We drove through the Alps and our guide mentioned Liechtenstein. Looking at a map, we shouldn’t have been any closer to it than when we left Innsbruck. The mountains defied description. My family went on several ski trips, including one in Colorado, but I’d never seen anything like the Alps. They seemed to rise impossibly high on each side of the highway as we headed for Italy.

A Teen in Europe (Part 3) - Chris Oler Author
The Grand Canal and me, but not my jacket.

The memories of our arrival in Venice are a bit hazy. Soon enough, we boarded a large boat to head to a “glass factory.” The route should be lost to time, but I took a series of photos as we cruised toward then past the Piazza San Marco. We swept down the Grand Canal. It was cooler than I expected, almost certainly the wind whipping off the water. Unfortunately, my jacket was on the bus.

A Teen in Europe (Part 3) - Chris Oler Author
A Murano master at work.

This brought us to the Murano Glass Factory. They took us to the workshop first. The gentleman made his work look effortless. It was truly something to behold. Apparently the demonstration is free…then they herd you into the store, which, honestly was almost as impressive as watching the craftsman. The variation in color and design. I thought a whole tea set didn’t stand much chance of survival in my suitcase, so I opted for a small vase, a pale and transparent blue with gold detail. This was the gift selected for my Mom.

Piazza San Marco

We re-boarded the boat and headed for tourist central. The Piazza San Marco is a small-ish, rectangular (well, trapazoidal, really) plaza with the Basilica San Marco at one of the long ends (facing east). Just to the basilica’s left, the area opens to the waterfront. This is the area you enter the square. The Doge’s Palace and bell tower for the basilica, the Campanile, are the dominant features here. You likely know this tower, whether you’ve seen photographs of Venice that include it or visited Disney’s Epcot Center.

A Teen in Europe (Part 3) - Chris Oler Author
Piazza San Marco (St. Mark’s Square): the Clock Tower with the statues and bell at the very top. The arches to the right are part of St. Mark’s Basilica.

Walking into the square, St. Mark’s (the basilica) is on your right and directly in front of you is the Clock Tower. We arrived just as the tower acknowledged the hour. Two bronze statues took turns hitting the bell and, as you can see in the photo (left), many people gathered to watch.

St. Mark’s Basilica was unbelievable. The architecture is Italo-Byzantine and I saw nothing else like it during the trip. Inside, the ceiling is covered with gold mosaic that depicts various Christian themes. What was truly humbling was the altar containing St. Mark’s relics. I’m not Catholic, but I struggled to process this. “Awesome” is an over-used slang word, but that is exactly what St. Mark’s is.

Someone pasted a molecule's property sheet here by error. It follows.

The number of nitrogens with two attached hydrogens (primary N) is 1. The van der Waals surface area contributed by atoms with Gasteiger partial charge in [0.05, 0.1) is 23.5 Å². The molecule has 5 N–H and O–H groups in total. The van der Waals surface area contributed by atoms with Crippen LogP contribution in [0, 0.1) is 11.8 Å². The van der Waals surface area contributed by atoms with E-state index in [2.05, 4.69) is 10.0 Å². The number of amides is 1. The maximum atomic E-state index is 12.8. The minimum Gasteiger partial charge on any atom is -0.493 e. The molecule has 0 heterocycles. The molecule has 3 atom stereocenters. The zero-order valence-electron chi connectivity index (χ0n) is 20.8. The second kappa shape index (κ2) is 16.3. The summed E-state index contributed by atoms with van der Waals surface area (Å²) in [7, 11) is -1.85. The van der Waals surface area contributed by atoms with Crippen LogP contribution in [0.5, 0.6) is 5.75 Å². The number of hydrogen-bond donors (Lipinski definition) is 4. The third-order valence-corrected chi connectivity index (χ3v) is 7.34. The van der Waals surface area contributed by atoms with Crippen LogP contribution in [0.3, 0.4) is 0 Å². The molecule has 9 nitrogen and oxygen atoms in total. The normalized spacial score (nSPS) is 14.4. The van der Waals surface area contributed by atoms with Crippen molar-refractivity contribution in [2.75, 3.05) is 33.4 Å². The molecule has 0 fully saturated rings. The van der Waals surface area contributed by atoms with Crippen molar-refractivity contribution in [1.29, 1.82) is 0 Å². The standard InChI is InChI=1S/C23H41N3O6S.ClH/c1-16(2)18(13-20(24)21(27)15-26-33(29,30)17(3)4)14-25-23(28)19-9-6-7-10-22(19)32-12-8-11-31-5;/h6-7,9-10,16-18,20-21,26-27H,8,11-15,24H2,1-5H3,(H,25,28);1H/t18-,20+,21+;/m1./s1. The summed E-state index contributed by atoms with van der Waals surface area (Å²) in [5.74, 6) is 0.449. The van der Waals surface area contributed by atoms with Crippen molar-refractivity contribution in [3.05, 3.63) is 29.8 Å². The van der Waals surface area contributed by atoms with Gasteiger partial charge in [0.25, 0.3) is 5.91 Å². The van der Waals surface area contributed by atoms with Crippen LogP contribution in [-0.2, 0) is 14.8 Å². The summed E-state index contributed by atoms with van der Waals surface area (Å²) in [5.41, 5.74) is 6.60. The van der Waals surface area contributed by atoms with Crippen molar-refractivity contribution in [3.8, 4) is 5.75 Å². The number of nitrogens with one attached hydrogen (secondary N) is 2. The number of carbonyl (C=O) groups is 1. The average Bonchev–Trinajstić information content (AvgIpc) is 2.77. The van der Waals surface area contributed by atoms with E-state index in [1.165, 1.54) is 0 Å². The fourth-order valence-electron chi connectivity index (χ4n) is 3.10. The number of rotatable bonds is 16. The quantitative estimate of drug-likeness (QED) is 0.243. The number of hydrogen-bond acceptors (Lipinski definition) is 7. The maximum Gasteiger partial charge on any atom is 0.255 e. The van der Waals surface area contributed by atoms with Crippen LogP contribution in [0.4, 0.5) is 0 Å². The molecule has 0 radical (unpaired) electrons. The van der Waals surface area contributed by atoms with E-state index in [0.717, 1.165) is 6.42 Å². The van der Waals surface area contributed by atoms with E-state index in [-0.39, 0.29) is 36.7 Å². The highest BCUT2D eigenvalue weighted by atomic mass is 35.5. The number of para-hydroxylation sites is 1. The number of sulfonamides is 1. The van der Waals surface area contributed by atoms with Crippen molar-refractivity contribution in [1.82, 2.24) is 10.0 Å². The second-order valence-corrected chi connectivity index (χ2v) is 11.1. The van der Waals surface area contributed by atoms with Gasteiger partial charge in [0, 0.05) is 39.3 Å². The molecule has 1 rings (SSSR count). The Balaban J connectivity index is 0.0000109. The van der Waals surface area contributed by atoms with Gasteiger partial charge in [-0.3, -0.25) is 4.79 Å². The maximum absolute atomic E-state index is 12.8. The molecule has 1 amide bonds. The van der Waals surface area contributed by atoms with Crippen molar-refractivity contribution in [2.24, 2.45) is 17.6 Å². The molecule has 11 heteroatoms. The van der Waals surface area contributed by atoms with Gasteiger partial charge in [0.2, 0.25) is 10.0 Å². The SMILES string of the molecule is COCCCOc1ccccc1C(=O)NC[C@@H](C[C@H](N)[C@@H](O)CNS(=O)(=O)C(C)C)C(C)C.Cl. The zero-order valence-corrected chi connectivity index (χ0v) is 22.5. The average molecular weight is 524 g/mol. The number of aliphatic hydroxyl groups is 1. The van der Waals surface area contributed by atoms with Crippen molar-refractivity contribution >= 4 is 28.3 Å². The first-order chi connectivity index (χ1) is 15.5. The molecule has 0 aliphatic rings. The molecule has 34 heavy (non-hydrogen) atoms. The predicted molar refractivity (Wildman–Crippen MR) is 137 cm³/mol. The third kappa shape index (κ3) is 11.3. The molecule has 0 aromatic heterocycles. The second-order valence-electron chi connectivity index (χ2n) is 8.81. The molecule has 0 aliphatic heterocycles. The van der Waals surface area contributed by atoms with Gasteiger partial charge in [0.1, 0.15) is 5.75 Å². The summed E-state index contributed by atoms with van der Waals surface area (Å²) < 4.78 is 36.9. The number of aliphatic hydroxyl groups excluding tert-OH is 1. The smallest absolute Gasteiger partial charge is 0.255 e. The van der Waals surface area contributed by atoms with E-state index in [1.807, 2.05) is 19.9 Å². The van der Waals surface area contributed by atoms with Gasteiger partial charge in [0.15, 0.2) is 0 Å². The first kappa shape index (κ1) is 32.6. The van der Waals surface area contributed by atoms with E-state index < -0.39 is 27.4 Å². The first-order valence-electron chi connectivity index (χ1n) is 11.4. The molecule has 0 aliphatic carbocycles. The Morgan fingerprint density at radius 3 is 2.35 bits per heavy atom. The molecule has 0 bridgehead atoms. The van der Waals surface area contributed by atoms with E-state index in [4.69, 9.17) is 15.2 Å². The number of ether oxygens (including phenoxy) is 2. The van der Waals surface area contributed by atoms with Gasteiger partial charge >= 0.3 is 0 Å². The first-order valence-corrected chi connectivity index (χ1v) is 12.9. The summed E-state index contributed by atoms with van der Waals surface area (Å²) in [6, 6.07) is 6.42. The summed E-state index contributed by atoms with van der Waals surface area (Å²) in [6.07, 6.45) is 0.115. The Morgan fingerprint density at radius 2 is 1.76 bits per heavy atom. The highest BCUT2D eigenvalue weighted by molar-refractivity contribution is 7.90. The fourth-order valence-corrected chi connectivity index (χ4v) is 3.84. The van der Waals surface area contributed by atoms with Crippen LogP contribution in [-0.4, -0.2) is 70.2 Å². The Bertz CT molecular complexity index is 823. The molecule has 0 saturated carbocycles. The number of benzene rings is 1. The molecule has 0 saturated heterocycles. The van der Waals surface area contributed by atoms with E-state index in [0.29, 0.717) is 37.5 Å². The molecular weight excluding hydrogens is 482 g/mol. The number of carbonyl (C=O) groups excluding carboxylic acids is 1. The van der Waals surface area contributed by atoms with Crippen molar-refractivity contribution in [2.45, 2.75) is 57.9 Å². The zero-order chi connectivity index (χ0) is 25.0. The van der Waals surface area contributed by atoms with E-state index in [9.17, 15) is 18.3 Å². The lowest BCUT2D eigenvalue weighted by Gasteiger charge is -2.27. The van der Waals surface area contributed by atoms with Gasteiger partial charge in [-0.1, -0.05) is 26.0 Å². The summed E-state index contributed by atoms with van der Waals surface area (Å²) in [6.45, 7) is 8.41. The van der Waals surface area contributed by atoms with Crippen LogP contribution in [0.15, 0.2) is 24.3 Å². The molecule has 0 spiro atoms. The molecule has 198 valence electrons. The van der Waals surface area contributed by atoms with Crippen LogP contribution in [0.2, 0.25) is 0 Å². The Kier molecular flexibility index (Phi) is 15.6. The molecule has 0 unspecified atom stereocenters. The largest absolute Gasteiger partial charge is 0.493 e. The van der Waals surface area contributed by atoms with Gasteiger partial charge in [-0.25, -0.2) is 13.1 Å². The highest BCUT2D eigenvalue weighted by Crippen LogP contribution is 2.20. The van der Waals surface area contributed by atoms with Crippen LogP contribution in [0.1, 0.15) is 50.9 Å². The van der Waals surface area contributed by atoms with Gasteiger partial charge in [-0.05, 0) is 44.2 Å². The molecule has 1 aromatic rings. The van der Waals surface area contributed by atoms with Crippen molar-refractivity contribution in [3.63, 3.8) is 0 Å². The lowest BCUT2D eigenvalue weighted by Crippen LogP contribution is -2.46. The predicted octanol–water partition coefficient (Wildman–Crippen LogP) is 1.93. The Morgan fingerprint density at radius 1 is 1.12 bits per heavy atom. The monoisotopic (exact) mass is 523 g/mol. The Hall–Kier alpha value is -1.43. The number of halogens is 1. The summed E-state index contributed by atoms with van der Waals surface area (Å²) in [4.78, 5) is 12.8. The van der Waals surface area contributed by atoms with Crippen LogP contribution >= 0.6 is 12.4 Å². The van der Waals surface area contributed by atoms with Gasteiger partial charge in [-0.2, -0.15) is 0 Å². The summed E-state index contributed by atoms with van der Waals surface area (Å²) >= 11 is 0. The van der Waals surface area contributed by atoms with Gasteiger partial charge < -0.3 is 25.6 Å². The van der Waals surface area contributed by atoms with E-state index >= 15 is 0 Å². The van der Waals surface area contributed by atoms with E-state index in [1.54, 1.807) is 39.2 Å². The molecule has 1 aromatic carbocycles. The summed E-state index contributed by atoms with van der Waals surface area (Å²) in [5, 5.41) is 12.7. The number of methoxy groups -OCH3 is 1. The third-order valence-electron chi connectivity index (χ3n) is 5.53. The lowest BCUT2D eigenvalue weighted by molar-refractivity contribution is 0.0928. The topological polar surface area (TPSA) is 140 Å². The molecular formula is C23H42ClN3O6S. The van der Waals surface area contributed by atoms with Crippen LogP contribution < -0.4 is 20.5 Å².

The remainder of our scheduled time was spent touring the Doge’s Palace. I usually have a good sense of direction, but was quickly confounded by the corridors and steps. Perhaps that was the intention of the various Doge, but, more likely, it was the distraction of St. Mark’s.

The Disco

A Teen in Europe (Part 3) - Chris Oler Author
The Bridge of Sighs. This is the photo everyone takes in Venice, they just don’t normally take it off center and a bit crooked. Daring.

We had an hour of free time before heading back to our hotel (on the mainland). The “streets” around the Piazza San Marco were tiny. The one thing I’ll never forget was the seeming proliferation of Benetton stores. There seemed to be one in sight at all times, though maybe we were walking in circles.

In any case, we made it back to dry land. Our guide Giovanna announced our hotel had a “disco.” Now, I studied German throughout high school and knew the word for a nightclub or bar in German was “Disco,” but that was a classroom. It was a little strange, given the bad associations we often had of “disco” in the United States, to hear the word in 1990 Italy. Nevertheless, we gave the disco a go, and a disco it was: all the lights you expect to find at a skating rink, but without the skates. The music was about what you’d expect in a European dance club at the time: a bit ethereal with plenty of bass. I was just happy to catch up with my jacket.

The Presence of History

Salzburg opened my eyes to the beauty of travel. Venice revealed what an incredible learning experience travel often is. A social studies teacher could assign a report on Venice, but looking up facts and photos simply does not make the same impact. The presence of history, as I felt it in St. Mark’s Basilica, was dumbfounding. The feeling is easily recalled. It is, in fact, there when I research our books. When I wrote The Shield of Horatius it was a constant. Ah, Venice!